Italian architect Renato Vidal has designed a new affordable living concept — flat-pack homes which start from just £25,000 ($33,000).

Called M.A.DI homes, the concept could work just as easily as a bachelor pad as it could a permanent family home.

Vidal's modular houses are earthquake resistant and come complete with kitchen and bathroom facilities, a staircase and mezzanine living area, central heating, and air conditioning — and they apparently only take six or seven hours to assemble with three workers.

The tiny homes come in varying sizes, with prices beginning at €28,000 (£25,000 or $33,000) for the smallest 27 square metre (290 sq ft) single unit, rising to €62,000 (£55,000 or $73,000) for the 84 square metre (904 sq ft) triple family home.

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Designs will be drawn up within 10 days of the agreement of the sale, and delivery will be made 60 days from these drawings being accepted.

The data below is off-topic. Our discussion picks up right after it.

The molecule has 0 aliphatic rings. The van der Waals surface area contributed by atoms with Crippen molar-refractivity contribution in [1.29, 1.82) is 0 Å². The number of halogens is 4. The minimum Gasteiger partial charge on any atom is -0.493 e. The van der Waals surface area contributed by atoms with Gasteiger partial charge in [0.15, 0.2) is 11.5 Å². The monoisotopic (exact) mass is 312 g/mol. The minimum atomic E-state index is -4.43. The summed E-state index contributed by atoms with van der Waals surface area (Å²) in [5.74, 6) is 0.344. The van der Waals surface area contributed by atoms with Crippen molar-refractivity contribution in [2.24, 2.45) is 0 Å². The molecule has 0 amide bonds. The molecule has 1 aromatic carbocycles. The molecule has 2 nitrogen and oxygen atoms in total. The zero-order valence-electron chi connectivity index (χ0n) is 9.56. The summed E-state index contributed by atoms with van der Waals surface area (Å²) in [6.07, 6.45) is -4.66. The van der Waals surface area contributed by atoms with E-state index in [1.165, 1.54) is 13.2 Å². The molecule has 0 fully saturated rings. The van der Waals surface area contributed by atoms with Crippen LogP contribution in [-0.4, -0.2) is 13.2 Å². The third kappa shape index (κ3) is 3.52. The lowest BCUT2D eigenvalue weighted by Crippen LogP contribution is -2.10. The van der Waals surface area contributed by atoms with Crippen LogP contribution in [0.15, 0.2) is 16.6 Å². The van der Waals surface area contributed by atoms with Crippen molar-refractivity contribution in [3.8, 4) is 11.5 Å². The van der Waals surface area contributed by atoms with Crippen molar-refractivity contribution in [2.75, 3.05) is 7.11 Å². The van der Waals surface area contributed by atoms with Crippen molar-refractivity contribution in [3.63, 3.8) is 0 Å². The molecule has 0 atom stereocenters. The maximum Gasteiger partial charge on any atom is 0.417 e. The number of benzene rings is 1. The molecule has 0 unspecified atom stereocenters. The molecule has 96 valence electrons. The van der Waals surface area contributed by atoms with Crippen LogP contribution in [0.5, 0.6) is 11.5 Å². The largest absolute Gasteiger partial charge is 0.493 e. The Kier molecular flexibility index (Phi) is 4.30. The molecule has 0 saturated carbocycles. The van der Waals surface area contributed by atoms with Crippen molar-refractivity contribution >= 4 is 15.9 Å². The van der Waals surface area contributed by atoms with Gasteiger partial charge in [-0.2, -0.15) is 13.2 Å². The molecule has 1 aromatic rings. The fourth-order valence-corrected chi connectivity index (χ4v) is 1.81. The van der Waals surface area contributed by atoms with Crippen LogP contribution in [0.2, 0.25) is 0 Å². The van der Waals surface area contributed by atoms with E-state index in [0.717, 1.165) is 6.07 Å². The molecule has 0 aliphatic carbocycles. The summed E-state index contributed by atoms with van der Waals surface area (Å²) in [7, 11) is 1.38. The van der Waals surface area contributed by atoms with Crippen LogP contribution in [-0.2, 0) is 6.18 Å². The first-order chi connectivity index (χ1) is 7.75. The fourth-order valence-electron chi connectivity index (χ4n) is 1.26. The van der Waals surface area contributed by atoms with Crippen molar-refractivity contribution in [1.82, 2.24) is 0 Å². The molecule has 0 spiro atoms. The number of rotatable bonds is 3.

They're flexible too, according to the brochures — if you decide to move location you can simply pack up your unit and take it with you.

Equally, if you're in need of some more space, you can simply buy more modules to add to your house.

Each additional module costs €16,000 (£14,000 or $19,000) while an extra staircase will set you back €2,000 (£1,800 or $2,400).

The tiny homes, which are manufactured by Italian wood specialist Area Legno, are also eco-friendly.

Inside, these CGI images show an open-plan living space which is pretty modern and stylish.

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There's an upper floor bedroom mezzanine and a staircase to get to it.

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If you decide to move location, you can simply pack up your unit and take it with you.

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M.A.DI homes could be the latest answer to the global property crisis.